Much of the Great Smoky Mountains, which span the boundary between Tennessee and North Carolina, is formed of the Ocoee series, of later Precambrian age. This is a body of terrigenous clastic sedimentary rocks, which has minor intercalations of limestone and dolomite but no volcanic components or known fossils. The series is probably 30,000 feet or more thick. It lies unconformably on a basement of earlier Precambrian granitic and gneissic rocks, and on the northwest side of the mountains it is overlain by the Cochran formation, or basal unit of the Chilhowee group, which is of Cambrian and Precambrian(?) age. South of the mountains it is overlain by rocks of the Murphy marble belt; here, the top of the Ocoee is placed tentatively at the base of the Nantahala slate.
The Ocoee series is divisible into three broad units of regional extent and contrasting lithologic character, which are herewith designated groups and named the Snowbird group, the Great Smoky group, and the Walden Creek group. The groups consist of local intergrading and intertonguing formations and have complex stratigraphic and structural relations. The Ocoee series is split by major thrust faults into three sequences, a southern, central, and northern, none of which contains more than two groups of the series.
The lowest group, the Snowbird, is best developed in the central sequence where it is more than 13,000 feet thick; it is much thinner in the southern sequence. In both sequences it lies unconformably on granites and gneisses. Toward the east it is largely sandstone, but this is interbedded with and intertongues westward into finer-grained sandstone, siltstone, and argillaceous rocks. These differences permit the Snowbird group to be divided, in ascending order, into the Wading Branch formation, Longarm quartzite, Roaring Fork sandstone, and Pigeon siltstone. Toward the west the Snowbird is represented by more strongly metamorphosed rocks termed the Metcalf phyllite.
Above the Snowbird group in the southern sequence is the Great Smoky group, more than 25,000 feet thick. The lower part, termed the Elkmont sandstone, is fine-grained sandstone. The middle part, termed the Thunderhead sandstone, is poorly sorted, coarse, feldspathic sandstone in graded beds. The upper part, termed the Anakeesta formation, includes many beds of dark argillaceous and silty rocks. South of the Great Smoky Mountains the Great Smoky group is overlain by the rocks of the Murphy marble belt.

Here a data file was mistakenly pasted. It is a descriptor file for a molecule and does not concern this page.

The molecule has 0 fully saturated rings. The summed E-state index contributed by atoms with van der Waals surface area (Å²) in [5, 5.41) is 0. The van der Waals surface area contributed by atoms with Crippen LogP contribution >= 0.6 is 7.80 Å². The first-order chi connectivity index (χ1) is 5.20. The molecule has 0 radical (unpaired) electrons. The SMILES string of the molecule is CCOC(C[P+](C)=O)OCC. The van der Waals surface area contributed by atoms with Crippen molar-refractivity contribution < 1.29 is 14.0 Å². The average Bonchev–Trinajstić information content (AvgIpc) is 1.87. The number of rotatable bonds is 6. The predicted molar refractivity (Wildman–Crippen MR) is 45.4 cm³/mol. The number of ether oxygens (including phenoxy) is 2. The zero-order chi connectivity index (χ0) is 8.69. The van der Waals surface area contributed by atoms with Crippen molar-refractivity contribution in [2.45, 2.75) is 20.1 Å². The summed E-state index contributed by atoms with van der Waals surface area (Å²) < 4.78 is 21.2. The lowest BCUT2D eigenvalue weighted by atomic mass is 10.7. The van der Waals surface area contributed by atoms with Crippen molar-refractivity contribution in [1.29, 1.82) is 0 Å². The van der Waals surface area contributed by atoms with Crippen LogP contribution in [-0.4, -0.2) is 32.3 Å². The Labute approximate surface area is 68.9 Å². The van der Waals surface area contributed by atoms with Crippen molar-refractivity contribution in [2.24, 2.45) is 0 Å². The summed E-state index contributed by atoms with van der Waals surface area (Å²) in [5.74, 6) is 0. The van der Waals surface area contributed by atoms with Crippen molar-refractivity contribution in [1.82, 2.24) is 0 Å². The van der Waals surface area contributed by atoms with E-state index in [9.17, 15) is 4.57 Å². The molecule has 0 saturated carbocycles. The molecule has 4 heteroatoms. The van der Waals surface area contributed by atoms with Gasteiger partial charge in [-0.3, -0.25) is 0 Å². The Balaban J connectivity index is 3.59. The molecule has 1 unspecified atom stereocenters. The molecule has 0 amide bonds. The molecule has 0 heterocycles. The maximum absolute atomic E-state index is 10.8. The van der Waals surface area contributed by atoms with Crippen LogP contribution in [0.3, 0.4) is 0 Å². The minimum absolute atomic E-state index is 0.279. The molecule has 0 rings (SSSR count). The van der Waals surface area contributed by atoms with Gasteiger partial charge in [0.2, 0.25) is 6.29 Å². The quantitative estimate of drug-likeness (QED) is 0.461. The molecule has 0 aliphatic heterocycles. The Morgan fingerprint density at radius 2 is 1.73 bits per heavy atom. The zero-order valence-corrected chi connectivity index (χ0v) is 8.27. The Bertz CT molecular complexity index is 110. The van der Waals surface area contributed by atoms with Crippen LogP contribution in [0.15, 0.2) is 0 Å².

The Snowbird group in the central sequence is overlain in a few places by coarser-grained rocks. These somewhat resemble those of the Great Smoky group, but their stratigraphic relations to it are not demonstrable, so that they are left as unclassified parts of the Ocoee series. In one area such rocks are named the Rich Butt sandstone, in another the Cades sandstone.
In the northern sequence the Walden Creek group, about 8000 feet thick, forms a varied assemblage of argillaceous and silty rocks and quartz-pebble conglomerate, with locally prominent quartzite, limestone, and dolomite. The Walden Creek group is divided, in ascending order, into the Licklog formation, Shields formation, Wilhite formation, and Sandsuck formation; the Wilhite is in turn divided into the Dixon Mountain member and Yellow Breeches member. The Walden Creek is overlain by the Chilhowee group of Cambrian and Precambrian(?) age but is in fault contact with the Snowbird group on the southeast; it is not in contact with the Great Smoky group. Northeast of the Great Smoky Mountains, the Walden Creek group is reported to overlie the Snowbird group as part of a sedimentary sequence from the basement rocks upward through the Chilhowee group into the overlying Paleozoic.